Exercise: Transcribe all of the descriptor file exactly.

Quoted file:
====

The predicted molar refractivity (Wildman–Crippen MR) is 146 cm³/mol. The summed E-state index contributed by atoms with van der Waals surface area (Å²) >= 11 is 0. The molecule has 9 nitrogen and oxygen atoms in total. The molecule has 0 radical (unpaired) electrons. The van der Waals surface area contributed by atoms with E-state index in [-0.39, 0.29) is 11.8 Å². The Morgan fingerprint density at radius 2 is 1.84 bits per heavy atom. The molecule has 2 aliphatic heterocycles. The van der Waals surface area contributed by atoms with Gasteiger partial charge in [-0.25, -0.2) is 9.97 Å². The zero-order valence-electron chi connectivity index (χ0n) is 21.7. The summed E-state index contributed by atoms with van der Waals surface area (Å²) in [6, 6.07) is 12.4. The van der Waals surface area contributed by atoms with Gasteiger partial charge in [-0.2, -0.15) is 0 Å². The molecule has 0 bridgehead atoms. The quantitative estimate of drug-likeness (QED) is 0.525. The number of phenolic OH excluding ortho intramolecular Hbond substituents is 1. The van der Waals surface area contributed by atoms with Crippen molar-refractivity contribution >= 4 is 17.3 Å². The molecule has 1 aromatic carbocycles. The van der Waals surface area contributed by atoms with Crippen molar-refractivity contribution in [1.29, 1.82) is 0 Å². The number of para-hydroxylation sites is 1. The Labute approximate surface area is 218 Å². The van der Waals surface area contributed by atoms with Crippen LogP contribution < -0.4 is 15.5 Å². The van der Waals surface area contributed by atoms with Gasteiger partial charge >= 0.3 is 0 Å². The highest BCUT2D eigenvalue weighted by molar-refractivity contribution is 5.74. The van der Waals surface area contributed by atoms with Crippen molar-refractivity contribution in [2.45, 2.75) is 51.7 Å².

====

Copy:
The predicted molar refractivity (Wildman–Crippen MR) is 146 cm³/mol. The summed E-state index contributed by atoms with van der Waals surface area (Å²) >= 11 is 0. The molecule has 9 nitrogen and oxygen atoms in total. The molecule has 0 radical (unpaired) electrons. The van der Waals surface area contributed by atoms with E-state index in [-0.39, 0.29) is 11.8 Å². The Morgan fingerprint density at radius 2 is 1.84 bits per heavy atom. The molecule has 2 aliphatic heterocycles. The van der Waals surface area contributed by atoms with Gasteiger partial charge in [-0.25, -0.2) is 9.97 Å². The zero-order valence-electron chi connectivity index (χ0n) is 21.7. The summed E-state index contributed by atoms with van der Waals surface area (Å²) in [6, 6.07) is 12.4. The van der Waals surface area contributed by atoms with Gasteiger partial charge in [-0.2, -0.15) is 0 Å². The molecule has 0 bridgehead atoms. The quantitative estimate of drug-likeness (QED) is 0.525. The number of phenolic OH excluding ortho intramolecular Hbond substituents is 1. The van der Waals surface area contributed by atoms with Crippen molar-refractivity contribution >= 4 is 17.3 Å². The molecule has 1 aromatic carbocycles. The van der Waals surface area contributed by atoms with Crippen molar-refractivity contribution in [1.29, 1.82) is 0 Å². The number of para-hydroxylation sites is 1. The Labute approximate surface area is 218 Å². The van der Waals surface area contributed by atoms with Crippen LogP contribution < -0.4 is 15.5 Å². The van der Waals surface area contributed by atoms with Gasteiger partial charge >= 0.3 is 0 Å². The highest BCUT2D eigenvalue weighted by molar-refractivity contribution is 5.74. The van der Waals surface area contributed by atoms with Crippen molar-refractivity contribution in [2.45, 2.75) is 51.7 Å².